Interview with Jay Veal
From a career in IT with Microsoft to Master Educator for students of color, Jay Veal, and his national network of tutors work with clients to take their performance to the next level.
How did you get into education?
A little bit of background about myself. My original background wasn’t in tech? I used to work at Microsoft for a couple of years. Also, I worked at Baylor Healthcare in IT and telecommunications organizations for a number of years. I kept on getting these emails in the tech sector about being an educator and teaching students here in Texas. I’m like, I want to be a CIO of a Fortune 100 company. And so, as I went along week after week after week, I got these emails three times. After the third time, I said, maybe God’s trying to give me a sign. So I moved from the Tech industry to Education and went into teaching at Townview Science & Engineering Magnet, which is the high school that I graduated from. So I went back to my Alma mater to go teach.
I taught a very unique class called, Fast Track Mathematics. If you can envision teaching freshmen 3 years of Pre AP Math, Geometry, Algebra 2, and Precalculus all in one year. It’s an accelerated approach. So these kids actually, my first year out the gate, got a perfect score on the state exam. I knew that at that point I had a gift for education and teaching and I continued on that track. For another 3 and a ½ years, I taught in the classroom and then I got promoted to become an instructional coach. I taught teachers for 3 years in mathematics and then became a district level administrator over 7 schools. Once I did that and was successful at that, I became an adjunct professor at a university for 4 more years. Then I moved over to the INC side.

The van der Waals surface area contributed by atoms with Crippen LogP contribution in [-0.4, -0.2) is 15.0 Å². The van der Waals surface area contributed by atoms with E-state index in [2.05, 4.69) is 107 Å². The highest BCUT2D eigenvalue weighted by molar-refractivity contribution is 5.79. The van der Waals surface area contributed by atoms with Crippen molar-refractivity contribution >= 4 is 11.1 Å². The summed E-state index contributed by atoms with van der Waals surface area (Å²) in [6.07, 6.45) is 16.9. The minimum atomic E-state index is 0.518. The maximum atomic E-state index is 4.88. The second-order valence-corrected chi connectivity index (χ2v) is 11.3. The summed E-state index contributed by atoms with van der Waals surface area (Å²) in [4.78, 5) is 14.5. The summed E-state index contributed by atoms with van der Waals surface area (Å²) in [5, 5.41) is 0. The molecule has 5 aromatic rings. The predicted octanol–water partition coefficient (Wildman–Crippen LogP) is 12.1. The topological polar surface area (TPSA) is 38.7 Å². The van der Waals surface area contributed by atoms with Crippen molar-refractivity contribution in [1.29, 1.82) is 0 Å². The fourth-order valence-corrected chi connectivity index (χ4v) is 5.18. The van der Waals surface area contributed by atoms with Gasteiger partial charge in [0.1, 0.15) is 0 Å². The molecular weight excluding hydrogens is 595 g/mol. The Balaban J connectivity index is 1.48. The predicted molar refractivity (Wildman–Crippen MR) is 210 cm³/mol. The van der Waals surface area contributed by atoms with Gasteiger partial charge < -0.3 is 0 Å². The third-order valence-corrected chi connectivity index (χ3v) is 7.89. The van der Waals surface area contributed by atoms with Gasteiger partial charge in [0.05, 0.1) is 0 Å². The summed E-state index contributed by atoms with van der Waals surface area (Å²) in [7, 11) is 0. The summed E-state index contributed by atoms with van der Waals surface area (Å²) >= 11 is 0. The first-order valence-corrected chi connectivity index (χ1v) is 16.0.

What a resume! And you are so young.
I graduated high school when I was 16. I was a freshman in high school at 12 years old. I did a lot of great things early. So during that course of time, I noticed there was a gap between what students of color were not getting inside the classroom for support and what they weren’t getting outside the classroom. That’s when I started INC (It’s Not Complicated) Tutoring Before we changed our name to INC Education. That’s what happened. It was born at that moment.
I didn’t get the help, the mentorship, nobody I asked, nobody could say, here’s how you build a tutoring company. I had to figure it out. I look back at my journey and I’m like, man, I tell people this all the time. Sometimes I shed tears about it, but I didn’t get that help. I can’t do anything about that at this time, but what I can do is pay it forward and tell people this was my journey. Here’s how I got through it.
What does INC Education do?
What INC Education does is we tutor students from first grade to the doctorate level in STEM subjects, test prep, English, reading, writing, and foreign languages. We have about 95 tutors across the board between Dallas Fort Worth, Chicago, DC, Austin, and Atlanta. We’re currently the number one African American owned private education company in the United States. We’re an over half a million dollar company. We’ve made an impact on over 10,000 students. We’ve earned 11 awards. And we’re changing the game for students of color. Now we’re spearheading another movement called black tutors of social media, which will be the first place to find a tutoring company and private tutoring companies of color. It’s going to be a huge movement between Atlanta and Dallas, which will be the headquarters for both organizations.
You mentioned that you recently recovered from Covid-19.
Yeah. People were messaging me and kind of worried about what was going on. To be honest with you, people kept asking me the question, why did you even get tested? I just literally wanted to know, because it seemed like when you walked outside the door, you got Covid. So, I got tested and was not anticipating a positive result. When I got it back and I tested positive, I was like, what? I had just traveled to Atlanta at the time. Then I came back and I believe that’s when it happened when I went out to Atlanta. I had very bad migraines. I had the loss of taste and smell. I had a couple of symptoms, but for the most part I was asymptomatic.
Tell us about the students you work with.